12 key Matrix-Enabled Keypad Project

— Update —
It only took two years (I’ve been a little busy) but I got this working on my Javelin stamp. The code is ugly. I have to refactor it to make it generic. But it works. Here’s the setup, and me pushing the 7 key (the keypad I got from All Electronics doesn’t have the numbers, so imagine this keypad looks like a telephone touch tone keypad):

The Setup

The code is so simple. Basically, I connect the 7 leads on the keypad to 7 pins on the BOE (0-6 in this case). Since it’s a matrix controller, I verified with my multimeter that pins 1-3 on the keypad are the columns, and 4-7 are the rows. So, if I send +5V down pin 1 and pin 4 has a signal, then I know the 1 key has been pressed. Here’s the matrix:

Column Pin Row Pin Number Pressed
1 4 1
2 4 2
3 4 3
1 5 4
2 5 5
3 5 6
1 6 7
2 6 8
3 6 9
1 7 *
2 7 0
3 7 #

Pins 1-3 will be sent +5V one at-a-time, and pins 4-7 will be checked to see if there is a voltage. I noticed there was some noise on pins 4-7 even when I made them low, so I put a pull down resistor (1k) on each of those pins. The algorithm is so simple. Of course, I leveraged the code I wrote for the Seven Segment LED project to control what number gets displayed on the LED. Note: I can’t really display an asterisk or a pound sign on a seven segment LED, so those keys result in nothing displayed.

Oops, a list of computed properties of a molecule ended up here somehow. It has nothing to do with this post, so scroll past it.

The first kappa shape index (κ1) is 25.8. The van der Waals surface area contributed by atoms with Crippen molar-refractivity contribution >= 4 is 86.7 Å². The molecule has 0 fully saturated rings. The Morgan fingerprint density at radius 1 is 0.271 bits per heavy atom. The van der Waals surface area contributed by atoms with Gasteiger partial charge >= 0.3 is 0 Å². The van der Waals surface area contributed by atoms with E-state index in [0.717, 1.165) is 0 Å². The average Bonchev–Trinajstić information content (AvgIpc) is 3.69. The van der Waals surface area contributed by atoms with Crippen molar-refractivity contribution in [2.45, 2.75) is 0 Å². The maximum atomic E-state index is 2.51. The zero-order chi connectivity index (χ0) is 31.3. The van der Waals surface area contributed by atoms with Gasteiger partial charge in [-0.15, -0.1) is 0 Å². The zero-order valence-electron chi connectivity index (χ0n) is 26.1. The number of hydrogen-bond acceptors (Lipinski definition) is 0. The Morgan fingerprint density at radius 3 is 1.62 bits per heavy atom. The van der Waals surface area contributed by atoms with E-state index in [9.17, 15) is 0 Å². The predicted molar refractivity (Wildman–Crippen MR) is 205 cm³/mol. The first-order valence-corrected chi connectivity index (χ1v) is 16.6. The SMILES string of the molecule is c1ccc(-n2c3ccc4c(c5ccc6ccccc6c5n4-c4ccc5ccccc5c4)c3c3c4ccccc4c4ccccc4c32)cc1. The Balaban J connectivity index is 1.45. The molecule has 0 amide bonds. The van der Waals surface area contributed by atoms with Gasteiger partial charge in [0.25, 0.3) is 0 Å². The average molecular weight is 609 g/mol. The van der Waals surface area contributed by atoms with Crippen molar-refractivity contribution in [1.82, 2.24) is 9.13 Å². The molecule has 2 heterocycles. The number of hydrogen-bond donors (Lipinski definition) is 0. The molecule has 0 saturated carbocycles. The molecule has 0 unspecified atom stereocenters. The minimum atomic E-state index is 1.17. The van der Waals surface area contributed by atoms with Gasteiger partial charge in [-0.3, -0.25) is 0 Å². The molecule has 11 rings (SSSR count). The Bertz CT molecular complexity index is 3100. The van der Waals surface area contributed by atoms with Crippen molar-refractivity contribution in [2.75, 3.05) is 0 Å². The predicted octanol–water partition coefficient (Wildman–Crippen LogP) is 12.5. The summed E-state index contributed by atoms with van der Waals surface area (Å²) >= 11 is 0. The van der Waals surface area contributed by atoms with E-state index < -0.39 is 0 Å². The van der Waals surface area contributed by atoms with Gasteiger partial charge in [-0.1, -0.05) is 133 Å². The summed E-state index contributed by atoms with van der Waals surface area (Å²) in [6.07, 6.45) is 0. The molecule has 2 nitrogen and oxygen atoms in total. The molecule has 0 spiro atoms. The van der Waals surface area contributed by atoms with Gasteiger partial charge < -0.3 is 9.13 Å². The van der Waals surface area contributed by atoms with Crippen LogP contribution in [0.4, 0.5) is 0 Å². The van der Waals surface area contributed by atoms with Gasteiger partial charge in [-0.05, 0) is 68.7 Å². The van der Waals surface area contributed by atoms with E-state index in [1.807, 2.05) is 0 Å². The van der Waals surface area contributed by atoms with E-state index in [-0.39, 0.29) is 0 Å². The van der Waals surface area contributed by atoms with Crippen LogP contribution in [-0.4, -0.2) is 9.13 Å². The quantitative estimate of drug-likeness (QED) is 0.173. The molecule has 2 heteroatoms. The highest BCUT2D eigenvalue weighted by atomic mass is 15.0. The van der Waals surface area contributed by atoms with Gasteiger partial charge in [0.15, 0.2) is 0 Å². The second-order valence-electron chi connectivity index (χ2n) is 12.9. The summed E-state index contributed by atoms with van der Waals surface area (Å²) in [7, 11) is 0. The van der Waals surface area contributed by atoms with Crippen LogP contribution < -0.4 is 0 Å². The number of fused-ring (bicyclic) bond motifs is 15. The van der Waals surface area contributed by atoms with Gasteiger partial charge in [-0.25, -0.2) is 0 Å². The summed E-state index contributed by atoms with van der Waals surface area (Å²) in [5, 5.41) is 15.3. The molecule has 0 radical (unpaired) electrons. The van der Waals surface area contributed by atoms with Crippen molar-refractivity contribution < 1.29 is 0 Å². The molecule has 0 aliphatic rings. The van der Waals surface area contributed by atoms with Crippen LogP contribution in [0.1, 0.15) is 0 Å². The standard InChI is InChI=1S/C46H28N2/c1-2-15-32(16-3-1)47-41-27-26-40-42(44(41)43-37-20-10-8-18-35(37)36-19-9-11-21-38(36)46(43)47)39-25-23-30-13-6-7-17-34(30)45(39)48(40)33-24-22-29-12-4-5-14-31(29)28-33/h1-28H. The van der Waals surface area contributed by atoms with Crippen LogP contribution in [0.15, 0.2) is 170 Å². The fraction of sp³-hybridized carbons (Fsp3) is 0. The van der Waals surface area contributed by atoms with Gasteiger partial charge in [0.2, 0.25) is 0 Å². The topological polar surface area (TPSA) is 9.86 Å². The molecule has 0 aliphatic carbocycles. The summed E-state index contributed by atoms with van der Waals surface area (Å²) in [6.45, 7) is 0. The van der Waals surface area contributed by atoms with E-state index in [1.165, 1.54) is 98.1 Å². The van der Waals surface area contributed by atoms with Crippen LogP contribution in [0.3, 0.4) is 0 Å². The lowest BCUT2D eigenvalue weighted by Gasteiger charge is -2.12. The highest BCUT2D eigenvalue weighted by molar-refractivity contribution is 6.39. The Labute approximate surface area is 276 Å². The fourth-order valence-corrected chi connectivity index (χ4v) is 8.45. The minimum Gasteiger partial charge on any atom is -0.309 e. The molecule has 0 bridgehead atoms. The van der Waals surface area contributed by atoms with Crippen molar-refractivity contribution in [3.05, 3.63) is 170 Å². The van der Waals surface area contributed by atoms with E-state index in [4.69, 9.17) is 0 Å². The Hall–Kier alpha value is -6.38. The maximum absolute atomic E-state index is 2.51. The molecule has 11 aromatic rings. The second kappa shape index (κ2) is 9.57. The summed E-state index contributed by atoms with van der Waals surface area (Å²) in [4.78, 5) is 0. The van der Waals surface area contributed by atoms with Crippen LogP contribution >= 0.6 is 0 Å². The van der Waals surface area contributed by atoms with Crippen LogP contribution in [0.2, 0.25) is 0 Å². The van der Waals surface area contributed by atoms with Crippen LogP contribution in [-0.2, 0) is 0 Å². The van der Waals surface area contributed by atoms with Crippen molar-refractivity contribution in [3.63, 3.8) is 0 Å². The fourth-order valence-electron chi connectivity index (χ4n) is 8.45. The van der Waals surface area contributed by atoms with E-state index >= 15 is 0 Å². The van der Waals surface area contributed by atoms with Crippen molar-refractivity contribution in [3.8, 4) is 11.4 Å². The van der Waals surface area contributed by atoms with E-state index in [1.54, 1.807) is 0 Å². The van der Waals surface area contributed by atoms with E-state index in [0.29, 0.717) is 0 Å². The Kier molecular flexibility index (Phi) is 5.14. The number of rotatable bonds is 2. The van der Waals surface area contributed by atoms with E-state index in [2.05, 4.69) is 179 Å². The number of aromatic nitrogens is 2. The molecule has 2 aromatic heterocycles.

If you’re interested, I’ll send you the Javelin code.

This is where my inner geek took over. Basically, the code to make pins 1-3 alternatively high and low, while checking 4-7 for a high signal is in a big loop in the main program. I decided to see how long it takes to execute each loop by making a free I/O pin (there were only two left) high during the execution of one loop, then low the next, and repeat that. I then connected the pin to my scope to measure the time. I should see a nice square wave since there are no inherent asymetries in the code loop. That’s what I (sort of) saw:


Looks like each loop excutes in about 6.75 seconds, since it takes roughly 13.5 seconds for a “cycle”. You just thought I was being geeky. Here’s where it gets scary geeky. Since the main loop does nothing special when no key is pressed, I figured that if I pressed a key, the code to display the appropriate number would be executed, which would slow down the main loop cycle. (hee hee) Sure enough, it looks like my LED display code adds some time to the loop:


About 4.15ms it looks like.

Man, I love this stuff. I think I want to get a job at Parallax.


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